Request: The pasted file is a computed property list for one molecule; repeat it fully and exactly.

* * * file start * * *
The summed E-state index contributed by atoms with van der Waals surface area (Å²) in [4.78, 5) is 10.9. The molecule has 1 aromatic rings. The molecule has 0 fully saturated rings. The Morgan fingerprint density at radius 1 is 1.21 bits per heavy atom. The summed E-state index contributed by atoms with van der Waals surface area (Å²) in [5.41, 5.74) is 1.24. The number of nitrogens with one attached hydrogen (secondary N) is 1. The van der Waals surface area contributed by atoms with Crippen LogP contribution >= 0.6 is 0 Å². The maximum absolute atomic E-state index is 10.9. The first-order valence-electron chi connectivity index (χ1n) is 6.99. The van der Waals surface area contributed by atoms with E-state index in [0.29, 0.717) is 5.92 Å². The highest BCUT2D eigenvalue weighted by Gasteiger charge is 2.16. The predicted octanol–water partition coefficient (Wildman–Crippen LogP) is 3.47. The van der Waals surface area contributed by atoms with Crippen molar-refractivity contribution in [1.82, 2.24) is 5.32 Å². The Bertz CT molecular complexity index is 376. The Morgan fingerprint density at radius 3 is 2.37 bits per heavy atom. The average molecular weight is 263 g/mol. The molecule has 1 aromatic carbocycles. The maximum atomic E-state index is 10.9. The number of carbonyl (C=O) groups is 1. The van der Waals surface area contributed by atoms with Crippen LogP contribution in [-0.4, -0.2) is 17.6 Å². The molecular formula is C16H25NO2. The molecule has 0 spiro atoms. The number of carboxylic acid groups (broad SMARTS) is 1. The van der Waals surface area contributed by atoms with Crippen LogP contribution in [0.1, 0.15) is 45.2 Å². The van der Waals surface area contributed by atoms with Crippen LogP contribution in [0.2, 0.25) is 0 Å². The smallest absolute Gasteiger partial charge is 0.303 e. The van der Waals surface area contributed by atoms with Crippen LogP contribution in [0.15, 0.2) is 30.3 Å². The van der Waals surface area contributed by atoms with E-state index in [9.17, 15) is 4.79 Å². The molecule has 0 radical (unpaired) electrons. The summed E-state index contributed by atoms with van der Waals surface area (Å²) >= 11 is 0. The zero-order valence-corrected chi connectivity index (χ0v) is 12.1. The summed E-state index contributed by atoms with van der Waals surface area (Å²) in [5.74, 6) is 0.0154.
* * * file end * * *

The summed E-state index contributed by atoms with van der Waals surface area (Å²) in [4.78, 5) is 10.9. The molecule has 1 aromatic rings. The molecule has 0 fully saturated rings. The Morgan fingerprint density at radius 1 is 1.21 bits per heavy atom. The summed E-state index contributed by atoms with van der Waals surface area (Å²) in [5.41, 5.74) is 1.24. The number of nitrogens with one attached hydrogen (secondary N) is 1. The van der Waals surface area contributed by atoms with Crippen LogP contribution >= 0.6 is 0 Å². The maximum absolute atomic E-state index is 10.9. The first-order valence-electron chi connectivity index (χ1n) is 6.99. The van der Waals surface area contributed by atoms with E-state index in [0.29, 0.717) is 5.92 Å². The highest BCUT2D eigenvalue weighted by Gasteiger charge is 2.16. The predicted octanol–water partition coefficient (Wildman–Crippen LogP) is 3.47. The van der Waals surface area contributed by atoms with Crippen molar-refractivity contribution in [1.82, 2.24) is 5.32 Å². The Bertz CT molecular complexity index is 376. The Morgan fingerprint density at radius 3 is 2.37 bits per heavy atom. The average molecular weight is 263 g/mol. The molecule has 1 aromatic carbocycles. The maximum atomic E-state index is 10.9. The number of carbonyl (C=O) groups is 1. The van der Waals surface area contributed by atoms with Crippen LogP contribution in [-0.4, -0.2) is 17.6 Å². The molecular formula is C16H25NO2. The molecule has 0 spiro atoms. The number of carboxylic acid groups (broad SMARTS) is 1. The van der Waals surface area contributed by atoms with Crippen LogP contribution in [0.1, 0.15) is 45.2 Å². The van der Waals surface area contributed by atoms with Crippen LogP contribution in [0.2, 0.25) is 0 Å². The smallest absolute Gasteiger partial charge is 0.303 e. The van der Waals surface area contributed by atoms with Crippen LogP contribution in [0.15, 0.2) is 30.3 Å². The van der Waals surface area contributed by atoms with E-state index in [9.17, 15) is 4.79 Å². The molecule has 0 radical (unpaired) electrons. The summed E-state index contributed by atoms with van der Waals surface area (Å²) >= 11 is 0. The zero-order valence-corrected chi connectivity index (χ0v) is 12.1. The summed E-state index contributed by atoms with van der Waals surface area (Å²) in [5.74, 6) is 0.0154.